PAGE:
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Sorry for a catchy title. I am basically interested in some way of comparing the (non-CO2) pollution from plastics and other toxic materials that are being thrown on a landfill to that of air travel.

This was inspired by an argument with a roommate, according to whom recycling is pointless, for one trip on an airplane offsets two years' effort of diligent recycling.

I find it rather hard to compare the non-CO2 footprint of an extra airplane vs that of the average plastic and appliances being thrown out by humans. One would have to make many estimations and assumptions.

Suppose we do not count the pollution that is being used by the airport and on-the-ground airport vehicles, although the servicing of an airplane (and the chemicals involved that leak) is fair game.

Suppose the typical non-recycling person lives in the United States, follows proper procedures when it comes to discarding hazardous material such as paint, but throws out paper, plastic, glass, metal, as well as small electronic appliances.

Let's also suppose that this person's flight pattern is as follows:

  • 1 round-trip from NYC to San Diego per year +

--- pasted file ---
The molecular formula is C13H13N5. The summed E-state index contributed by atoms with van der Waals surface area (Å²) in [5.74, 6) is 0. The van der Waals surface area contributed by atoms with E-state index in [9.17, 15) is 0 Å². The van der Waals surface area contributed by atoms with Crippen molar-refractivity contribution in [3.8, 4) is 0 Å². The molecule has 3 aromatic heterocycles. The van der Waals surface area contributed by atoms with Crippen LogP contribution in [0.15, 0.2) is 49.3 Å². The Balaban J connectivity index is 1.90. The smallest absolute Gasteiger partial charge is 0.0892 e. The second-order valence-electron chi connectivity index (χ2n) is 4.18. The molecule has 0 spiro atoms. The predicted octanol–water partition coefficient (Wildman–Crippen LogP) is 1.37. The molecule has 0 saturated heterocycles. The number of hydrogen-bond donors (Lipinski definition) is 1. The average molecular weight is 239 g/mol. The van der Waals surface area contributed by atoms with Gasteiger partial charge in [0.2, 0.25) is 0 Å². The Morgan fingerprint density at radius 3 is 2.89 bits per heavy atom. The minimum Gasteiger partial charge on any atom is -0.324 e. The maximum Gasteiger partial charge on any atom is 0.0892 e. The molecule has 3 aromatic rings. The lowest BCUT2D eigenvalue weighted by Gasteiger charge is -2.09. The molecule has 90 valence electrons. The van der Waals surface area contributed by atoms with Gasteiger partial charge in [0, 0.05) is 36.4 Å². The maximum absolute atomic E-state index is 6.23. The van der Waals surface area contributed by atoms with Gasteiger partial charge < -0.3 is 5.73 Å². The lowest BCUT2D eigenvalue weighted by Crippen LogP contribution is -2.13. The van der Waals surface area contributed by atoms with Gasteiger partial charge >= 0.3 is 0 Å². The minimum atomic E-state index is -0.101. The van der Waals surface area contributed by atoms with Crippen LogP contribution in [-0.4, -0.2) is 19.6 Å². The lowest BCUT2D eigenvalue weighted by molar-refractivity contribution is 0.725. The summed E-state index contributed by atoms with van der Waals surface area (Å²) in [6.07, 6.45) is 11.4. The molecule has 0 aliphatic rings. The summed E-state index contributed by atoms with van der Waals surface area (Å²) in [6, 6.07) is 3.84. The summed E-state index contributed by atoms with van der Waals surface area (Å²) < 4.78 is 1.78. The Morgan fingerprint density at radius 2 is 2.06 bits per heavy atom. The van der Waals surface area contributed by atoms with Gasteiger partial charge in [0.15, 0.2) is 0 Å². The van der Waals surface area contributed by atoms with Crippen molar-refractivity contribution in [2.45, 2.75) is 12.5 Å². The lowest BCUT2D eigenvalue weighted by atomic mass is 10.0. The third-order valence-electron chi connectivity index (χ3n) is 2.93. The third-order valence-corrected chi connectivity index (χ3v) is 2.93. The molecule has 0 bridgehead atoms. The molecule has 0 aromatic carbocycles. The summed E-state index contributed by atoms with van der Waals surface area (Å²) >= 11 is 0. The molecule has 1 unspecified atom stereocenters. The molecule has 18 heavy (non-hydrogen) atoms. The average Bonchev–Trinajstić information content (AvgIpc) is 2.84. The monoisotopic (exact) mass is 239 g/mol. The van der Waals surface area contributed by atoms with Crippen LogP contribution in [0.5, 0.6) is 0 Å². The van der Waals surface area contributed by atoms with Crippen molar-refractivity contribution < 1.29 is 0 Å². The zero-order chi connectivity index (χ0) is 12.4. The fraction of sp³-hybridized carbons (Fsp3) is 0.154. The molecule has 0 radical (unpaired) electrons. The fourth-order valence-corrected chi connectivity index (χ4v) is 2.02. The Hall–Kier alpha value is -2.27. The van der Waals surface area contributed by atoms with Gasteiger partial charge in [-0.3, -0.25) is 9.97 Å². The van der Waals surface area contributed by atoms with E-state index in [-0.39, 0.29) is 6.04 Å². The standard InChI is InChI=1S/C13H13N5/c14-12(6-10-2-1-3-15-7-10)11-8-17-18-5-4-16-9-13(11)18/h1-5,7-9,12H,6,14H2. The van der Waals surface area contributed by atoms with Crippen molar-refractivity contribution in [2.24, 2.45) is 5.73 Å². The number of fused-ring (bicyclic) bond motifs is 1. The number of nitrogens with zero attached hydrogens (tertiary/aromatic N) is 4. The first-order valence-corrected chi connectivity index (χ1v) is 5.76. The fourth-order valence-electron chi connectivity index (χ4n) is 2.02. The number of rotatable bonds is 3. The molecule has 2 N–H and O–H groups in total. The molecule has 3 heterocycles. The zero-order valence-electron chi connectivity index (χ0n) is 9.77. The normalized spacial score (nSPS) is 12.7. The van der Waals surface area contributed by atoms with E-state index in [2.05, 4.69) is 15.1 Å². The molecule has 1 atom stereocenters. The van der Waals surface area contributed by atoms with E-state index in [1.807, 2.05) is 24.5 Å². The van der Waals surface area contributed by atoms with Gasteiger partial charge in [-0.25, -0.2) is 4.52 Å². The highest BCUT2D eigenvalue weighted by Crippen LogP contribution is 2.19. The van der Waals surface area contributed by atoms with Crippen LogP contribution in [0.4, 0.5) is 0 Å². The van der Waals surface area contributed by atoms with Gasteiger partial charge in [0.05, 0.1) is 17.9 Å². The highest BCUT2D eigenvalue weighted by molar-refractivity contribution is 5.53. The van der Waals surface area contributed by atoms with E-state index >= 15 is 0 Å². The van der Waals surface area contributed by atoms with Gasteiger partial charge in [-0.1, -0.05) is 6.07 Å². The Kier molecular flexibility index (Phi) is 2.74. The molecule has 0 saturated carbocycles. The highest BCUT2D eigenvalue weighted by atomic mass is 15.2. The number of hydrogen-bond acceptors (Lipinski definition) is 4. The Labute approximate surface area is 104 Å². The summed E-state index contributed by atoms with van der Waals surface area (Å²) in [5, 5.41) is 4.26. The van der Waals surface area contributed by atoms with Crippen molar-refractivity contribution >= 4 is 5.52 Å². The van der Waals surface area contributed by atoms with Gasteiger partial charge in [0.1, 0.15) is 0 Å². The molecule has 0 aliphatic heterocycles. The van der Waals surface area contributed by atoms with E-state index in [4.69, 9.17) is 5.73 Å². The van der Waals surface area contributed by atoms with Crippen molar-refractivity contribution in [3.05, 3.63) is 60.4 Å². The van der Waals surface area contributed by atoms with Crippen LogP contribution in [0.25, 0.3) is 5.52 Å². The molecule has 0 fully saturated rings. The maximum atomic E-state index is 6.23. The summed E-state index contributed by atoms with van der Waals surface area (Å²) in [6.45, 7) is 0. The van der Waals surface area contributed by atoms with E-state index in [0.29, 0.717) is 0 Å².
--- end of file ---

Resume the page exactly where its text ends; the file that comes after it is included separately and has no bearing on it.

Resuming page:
• 1 round-trip from NYC to Beijing per year.

Is this question too vague? If so, please let me know what other assumptions I have missed.

  • 2
    Yes on the vague part. – Rusty May 9 '11 at 16:41
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    Even if true your roommate’s argument is stupid – unless he actually cancels a flight in response. Note that it’s not enough not to fly. He somehow has to offset his waste by flying less than he would otherwise do. – Konrad Rudolph May 10 '11 at 12:17
  • Both are pretty much negligible, especially if we are talking about one person's impact. – Muhd Nov 19 '12 at 5:06
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You could use one of the online Carbon-Footprint calculators to work this out - just try clicking on flight, or on recycling products and check the differences.

Of course then you have to trust the calculator to have the correct figures, but most of them do state their assumptions.

  • 1
    He explicitly said he wants to know about non-CO2 pollution. – Matthew Flaschen Jan 15 '12 at 17:19

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